with the proviso that the formula weight of the Formula I compound cation is from 74 to about 300 amu (preferably from 74 to about 150), and that the charge density, defined below, of the quaternary ammonium cation is from 3.33×10-3 to 13.5×10-3 and preferably from 6.67×10-3 to 13.5×10-3.
The primary application of drafting films is to record information. This may be done by hand or by electronic copying or printing means on the drafting surface. Recently, drafting surfaces have been provided on the opposing side of imaging films so as to provide a means of adding or modifying information to the imaged print. Typical imaging films which are encompassed hereby would employ a drafting surface on the opposing side of the imaging layer wherein said imaging layer employs any one of a number of technologies including electrophotography (e.g. reprocopier materials), electrostatic or dielectric plotters, ink jet printing, clear or matte pen plotting, thermal transfer printing and direct thermal printing. In the case of reprocopier films, which usually have a matte layer on both sides of a film support, it is important to control the range of surface resistivity between about 1×1010 to 1×1013 ohms/sq. at 50% RH. If the surface resistance is much lower there will result a loss in image density. Electrostatic imaging films, however, will benefit from lower resistivity, preferably in the range of about 1×108 to 1×1011 ohms/sq at 50% RH. This is necessary to avoid the development of static charge on the film during the various manufacturing operations. Such spurious electrostatic charges will attract toner during the developing stage of electrostatic imaging causing deleterious black or colored marks upon toning. Thus, each imaging system will have an optimum range of resistivity within a broader range of about 1×108 to 1 ×10-- ohms/square and the antistatic agents used must not only achieve this optimum range, but do so without also producing deleterious effects.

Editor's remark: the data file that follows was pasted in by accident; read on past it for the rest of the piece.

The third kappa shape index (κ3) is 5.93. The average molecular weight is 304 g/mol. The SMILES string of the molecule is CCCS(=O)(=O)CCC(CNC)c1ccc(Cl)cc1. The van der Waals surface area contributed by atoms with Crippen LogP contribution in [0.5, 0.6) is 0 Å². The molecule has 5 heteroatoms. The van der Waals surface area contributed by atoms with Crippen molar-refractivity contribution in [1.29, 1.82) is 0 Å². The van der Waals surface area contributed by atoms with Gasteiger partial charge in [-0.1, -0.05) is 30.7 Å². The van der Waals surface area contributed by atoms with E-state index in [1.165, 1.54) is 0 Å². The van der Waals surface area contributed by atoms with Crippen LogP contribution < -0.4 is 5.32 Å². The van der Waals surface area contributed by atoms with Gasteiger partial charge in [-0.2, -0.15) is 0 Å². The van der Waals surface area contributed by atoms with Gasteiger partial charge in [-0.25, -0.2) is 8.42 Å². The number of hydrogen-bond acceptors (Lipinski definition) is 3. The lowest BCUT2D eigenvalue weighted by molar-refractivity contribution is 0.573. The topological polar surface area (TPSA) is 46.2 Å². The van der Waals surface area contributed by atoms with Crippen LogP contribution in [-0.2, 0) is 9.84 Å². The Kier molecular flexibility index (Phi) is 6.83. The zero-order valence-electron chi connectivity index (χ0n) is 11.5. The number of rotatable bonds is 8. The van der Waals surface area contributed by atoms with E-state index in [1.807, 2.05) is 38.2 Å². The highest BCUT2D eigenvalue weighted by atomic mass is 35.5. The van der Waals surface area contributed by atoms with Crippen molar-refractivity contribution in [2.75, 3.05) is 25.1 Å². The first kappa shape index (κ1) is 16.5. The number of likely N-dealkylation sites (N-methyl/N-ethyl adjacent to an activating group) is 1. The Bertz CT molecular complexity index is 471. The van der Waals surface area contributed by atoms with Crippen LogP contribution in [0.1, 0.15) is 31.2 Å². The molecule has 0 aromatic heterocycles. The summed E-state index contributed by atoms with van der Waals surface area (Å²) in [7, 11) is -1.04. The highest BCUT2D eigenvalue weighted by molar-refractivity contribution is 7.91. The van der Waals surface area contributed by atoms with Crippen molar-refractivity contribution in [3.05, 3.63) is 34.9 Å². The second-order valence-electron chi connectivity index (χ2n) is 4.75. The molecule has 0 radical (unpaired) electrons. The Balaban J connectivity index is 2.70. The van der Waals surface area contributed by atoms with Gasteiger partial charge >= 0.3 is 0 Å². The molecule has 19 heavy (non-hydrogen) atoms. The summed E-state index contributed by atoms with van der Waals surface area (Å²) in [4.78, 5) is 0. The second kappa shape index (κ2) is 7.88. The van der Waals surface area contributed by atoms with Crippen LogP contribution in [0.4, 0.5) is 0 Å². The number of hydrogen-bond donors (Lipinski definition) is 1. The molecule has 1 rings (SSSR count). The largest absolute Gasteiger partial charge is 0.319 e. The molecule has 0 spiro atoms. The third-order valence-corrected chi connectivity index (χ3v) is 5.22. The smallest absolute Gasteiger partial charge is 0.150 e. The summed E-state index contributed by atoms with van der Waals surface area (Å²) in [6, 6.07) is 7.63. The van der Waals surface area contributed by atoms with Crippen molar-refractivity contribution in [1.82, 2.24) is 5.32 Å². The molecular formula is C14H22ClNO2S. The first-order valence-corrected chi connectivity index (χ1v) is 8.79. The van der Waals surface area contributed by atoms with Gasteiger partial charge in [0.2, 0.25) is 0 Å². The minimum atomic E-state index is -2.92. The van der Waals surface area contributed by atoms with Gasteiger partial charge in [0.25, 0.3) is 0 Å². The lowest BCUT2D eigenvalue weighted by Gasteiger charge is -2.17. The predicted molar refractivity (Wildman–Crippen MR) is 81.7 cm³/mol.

As a major application of the present invention, there is envisioned the use of unsupported clear, translucent or opaque films as the base sheet for the layers of the composite. Nonetheless, the invention also encompasses the use of any base film which would benefit from an antistatic matte or drafting surface. For example, it would be beneficial to have an antistat matte surface film in mechanical printing, such as offset printing.
There are generally two main constructions of the present invention. The first is solely for drafting purposes, either manual or electronic, such as a pen plotter. This construction may have a drafting surface on one or both sides of the film. The drafting layers of this construction may be of the same or differing composition. The second construction employs a drafting surface on one side of a film and an imaging layer on the opposite side of the film. The imaging layer may utilize any of the imaging technologies described in the foregoing section. Such imaging technologies are well known to those skilled in the art.
Polymers which may be employed in the drafting surface matrixes of the present invention include those comprised of a hard polymer with a Tukon hardness greater than about 15 and a softer polymer which is hydrophilic. In this regard, the hard polymer helps provide clean pencil erasure and dig resistance, while the softer hydrophilic polymer provides good ink receptivity without feathering, ink erasure and promotes bonding to toners. The ratio of the harder and softer polymers are generally from about 1:3 to about 6:1 and preferably they are about 3:1.